And the bigger role government plays, the harder it is to fix the problem because individuals become used to these programs and fear fundamental change.
Romney touts his business experience as his qualification for the presidency.
That business experience amounted to turning companies around and improving their performance by making more efficient use of their assets.
This is exactly what our country needs today -- a reallocation of our assets from government to private-sector efficiency.
Getting off Uncle Sam's Plantation is no longer a problem limited to our poor. It is a problem and challenge for the whole country.
As Elbert Guillory points out in his ad, despite all the big government, the economic state of affairs of low-income blacks has changed little over the years. (comments)
Beyond the overriding economic control that the federal government now has over citizens, federal courts now dictate our social norms. (comments)
The black unemployment rate in North Carolina is more than double that of whites. (comments)
American families have been damaged and out-of-wedlock births have increased six-fold from 1960 to 42 percent today. Government has displaced family. (comments)
Republicans should resist temptation to pander and point Hispanics in the direction of freedom and opportunity, what got them here in the first place. (comments)
Diversity should be about about recognizing "diversity of people's gifts, talents, and skills." (comments)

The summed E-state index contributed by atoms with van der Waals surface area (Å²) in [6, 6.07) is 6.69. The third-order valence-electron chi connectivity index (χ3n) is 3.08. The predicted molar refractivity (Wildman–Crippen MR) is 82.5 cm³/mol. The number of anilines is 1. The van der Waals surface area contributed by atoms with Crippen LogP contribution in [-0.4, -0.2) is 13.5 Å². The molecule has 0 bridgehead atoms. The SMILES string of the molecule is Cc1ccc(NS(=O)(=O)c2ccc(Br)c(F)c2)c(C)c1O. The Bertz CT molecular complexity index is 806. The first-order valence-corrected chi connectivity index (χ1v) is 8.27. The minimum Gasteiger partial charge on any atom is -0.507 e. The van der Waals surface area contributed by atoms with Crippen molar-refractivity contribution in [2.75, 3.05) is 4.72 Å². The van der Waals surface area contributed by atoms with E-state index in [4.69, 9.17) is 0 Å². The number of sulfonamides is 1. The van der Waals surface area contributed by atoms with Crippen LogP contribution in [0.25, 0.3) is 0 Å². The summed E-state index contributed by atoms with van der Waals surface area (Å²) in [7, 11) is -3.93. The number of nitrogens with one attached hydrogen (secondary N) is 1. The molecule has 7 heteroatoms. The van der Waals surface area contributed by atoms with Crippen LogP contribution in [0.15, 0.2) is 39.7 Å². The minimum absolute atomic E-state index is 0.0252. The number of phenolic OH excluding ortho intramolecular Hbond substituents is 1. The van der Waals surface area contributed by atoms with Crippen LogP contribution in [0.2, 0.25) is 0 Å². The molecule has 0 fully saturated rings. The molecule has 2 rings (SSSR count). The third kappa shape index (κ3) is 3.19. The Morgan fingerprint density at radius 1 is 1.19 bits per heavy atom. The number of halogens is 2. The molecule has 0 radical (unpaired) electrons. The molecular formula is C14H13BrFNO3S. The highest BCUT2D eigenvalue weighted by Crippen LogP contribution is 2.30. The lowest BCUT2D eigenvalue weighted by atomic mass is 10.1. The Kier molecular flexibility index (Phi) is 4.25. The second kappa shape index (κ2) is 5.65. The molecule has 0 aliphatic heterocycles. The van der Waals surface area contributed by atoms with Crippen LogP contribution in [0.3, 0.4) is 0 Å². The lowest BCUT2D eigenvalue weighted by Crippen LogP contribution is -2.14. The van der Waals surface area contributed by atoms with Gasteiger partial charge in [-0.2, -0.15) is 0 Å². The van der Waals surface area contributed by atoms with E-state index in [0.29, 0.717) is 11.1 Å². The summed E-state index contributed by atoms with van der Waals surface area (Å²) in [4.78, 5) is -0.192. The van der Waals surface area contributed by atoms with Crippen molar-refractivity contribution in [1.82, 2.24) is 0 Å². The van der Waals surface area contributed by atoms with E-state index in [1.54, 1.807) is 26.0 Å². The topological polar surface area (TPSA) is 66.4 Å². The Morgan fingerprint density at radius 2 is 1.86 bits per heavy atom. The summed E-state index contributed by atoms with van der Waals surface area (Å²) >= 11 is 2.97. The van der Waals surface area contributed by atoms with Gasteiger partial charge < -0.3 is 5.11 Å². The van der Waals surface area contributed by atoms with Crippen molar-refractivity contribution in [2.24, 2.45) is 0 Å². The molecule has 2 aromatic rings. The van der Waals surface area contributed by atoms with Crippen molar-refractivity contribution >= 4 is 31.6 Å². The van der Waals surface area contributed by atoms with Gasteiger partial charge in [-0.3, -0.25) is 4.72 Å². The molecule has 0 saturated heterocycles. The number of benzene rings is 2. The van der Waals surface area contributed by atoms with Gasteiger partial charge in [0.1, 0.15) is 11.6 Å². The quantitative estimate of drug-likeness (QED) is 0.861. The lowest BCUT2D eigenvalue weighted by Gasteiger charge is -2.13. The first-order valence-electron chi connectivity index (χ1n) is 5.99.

Low-income black parents need options, choices, for educating their children outside the public school monopoly. (comments)
Since Johnson, the government has spent $15 trillion dollars fighting poverty without reducing poverty. (comments)
What do successful, wealthy black entrepreneurs know that they are not sharing with their own? (comments)
In our president's take on the world, if there is a winner who winds up better off there must be a loser who winds up equally worse off. (comments)
The Tea Party captures a groundswell of dissatisfaction with business-as-usual in how our country is being run. (comments)
What kind of discussion can take place with those who equate a procedure in which one life is destroyed and another put at risk with going to the dentist? (comments)
In 20 years there will be no funds to pay one third of the benefits of retirees. (comments)
The growing percentage of our voters is not white and they largely vote for Democrats. (comments)
Free choice and private initiative seems to violate the religious convictions of liberals. (comments)
Why does America convey neutrality between a nation that is indisputably free and a government that is not? (comments)
In a Pew Research survey of last October, 25 percent of blacks expressed favorability toward the Tea Party, just 6 points less than whites. (comments)
Everyone, except the teachers unions, seems to grasp that public education in America, particularly in low-income communities, suffers because of lack of competition. (comments)
Mainstream means shrugging your shoulders at $17 trillion in federal debt, $4 trillion in federal spending, and a tax code of over 73,000 pages. (comments)
Cochran's agenda is to serve up government pork and protect the interests of his friends in Washington. (comments)